I think Send Out Cards is a scam and that Send Out Cards sucks. The facts seem to agree with my opinion, but you can decide for yourself. Here’s what you need to know about Send Out Cards, and the MLM world in general.
For a few years I was an independent distributor with a Network Marketing Company (also called a Multi-Level Marketing Company, or MLM for short) called Send Out Cards (SOC for short). Like most people I met who got involved with that MLM businesses I really didn’t understand as much about what I was getting suckered into as I thought I did. As I tried to work the business, and learned more about how it really functions, I came to an important realization: MLM businesses suck, and Send Out Cards is very useful as an example of why.
Note that this article was originally published on one of my other blogs, one I am closing down, but the information is valuable so this is being preserved. I moved it here and updated the graphics. Click the button to read more.
I went to training sessions. I spoke with my upline. I met a lot of well-intentioned people offering advice. I listened to the motivational speeches of the top earners. In the end, though, the reality of it began to sink in: the business model sucked, the company sucked, the higher-ups sucked, and the entire function of the business is, for all practical purposes, to suck the money out of bright-eyed, hopeful masses of people and channel it into the pockets of the top dogs. I tried to help myself and others by teaching practical sales skills and the like, and I spoke out against some of the worst practices on the company web forums. They banned me from the forums for that, and eventually kicked me out of the company, did not refund my fees, and kept money I had on account without returning it.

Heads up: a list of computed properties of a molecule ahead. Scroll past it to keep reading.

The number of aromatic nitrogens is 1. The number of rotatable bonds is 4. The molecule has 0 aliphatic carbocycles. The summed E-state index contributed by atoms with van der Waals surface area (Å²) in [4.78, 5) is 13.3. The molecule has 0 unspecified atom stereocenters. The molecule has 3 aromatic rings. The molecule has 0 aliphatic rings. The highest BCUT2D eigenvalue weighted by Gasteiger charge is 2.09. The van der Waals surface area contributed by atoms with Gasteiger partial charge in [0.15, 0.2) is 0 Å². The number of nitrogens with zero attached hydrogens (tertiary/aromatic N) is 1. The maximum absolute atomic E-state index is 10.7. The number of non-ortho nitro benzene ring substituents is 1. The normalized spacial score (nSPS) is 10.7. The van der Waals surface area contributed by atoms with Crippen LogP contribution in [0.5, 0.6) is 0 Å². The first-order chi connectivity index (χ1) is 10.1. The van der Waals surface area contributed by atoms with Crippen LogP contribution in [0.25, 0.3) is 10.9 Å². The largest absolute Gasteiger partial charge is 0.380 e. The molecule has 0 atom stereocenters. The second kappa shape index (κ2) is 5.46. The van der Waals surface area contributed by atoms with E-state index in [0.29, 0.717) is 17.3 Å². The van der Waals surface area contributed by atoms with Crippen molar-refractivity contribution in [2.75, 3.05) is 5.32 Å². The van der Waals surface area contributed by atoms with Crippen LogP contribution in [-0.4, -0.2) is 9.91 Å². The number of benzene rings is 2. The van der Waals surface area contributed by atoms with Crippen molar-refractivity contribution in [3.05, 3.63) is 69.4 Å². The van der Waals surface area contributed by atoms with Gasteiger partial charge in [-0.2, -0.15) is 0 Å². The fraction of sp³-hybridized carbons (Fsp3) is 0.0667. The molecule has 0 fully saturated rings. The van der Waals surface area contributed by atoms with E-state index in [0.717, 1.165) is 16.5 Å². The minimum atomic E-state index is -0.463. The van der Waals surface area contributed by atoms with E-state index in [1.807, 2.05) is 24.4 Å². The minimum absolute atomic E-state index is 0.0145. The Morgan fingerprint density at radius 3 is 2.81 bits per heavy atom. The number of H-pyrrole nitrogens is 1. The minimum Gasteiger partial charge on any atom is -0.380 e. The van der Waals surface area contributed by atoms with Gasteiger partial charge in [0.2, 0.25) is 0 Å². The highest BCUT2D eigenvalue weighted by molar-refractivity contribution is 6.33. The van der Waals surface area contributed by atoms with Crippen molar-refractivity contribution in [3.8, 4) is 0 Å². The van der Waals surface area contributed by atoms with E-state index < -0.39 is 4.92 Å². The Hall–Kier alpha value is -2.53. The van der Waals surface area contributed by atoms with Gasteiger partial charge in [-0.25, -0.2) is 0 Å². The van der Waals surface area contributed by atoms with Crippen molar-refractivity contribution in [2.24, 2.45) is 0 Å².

This is no shock to those of you who hate MLM companies already, and think of them as pyramid scams. When you read this article all you will find is validation (with math to back it up) of your existing opinion. If you feel like sending an “attaboy” that’s great, but you’re not my real target audience. I am really writing this for the poor masses of people still being suckered by MLM businesses. I’m going to show how MLMs suck the money out of you, show how to see it clearly in any MLM company, and hope that will save a few people from losing their shirts to this awful, evil industry.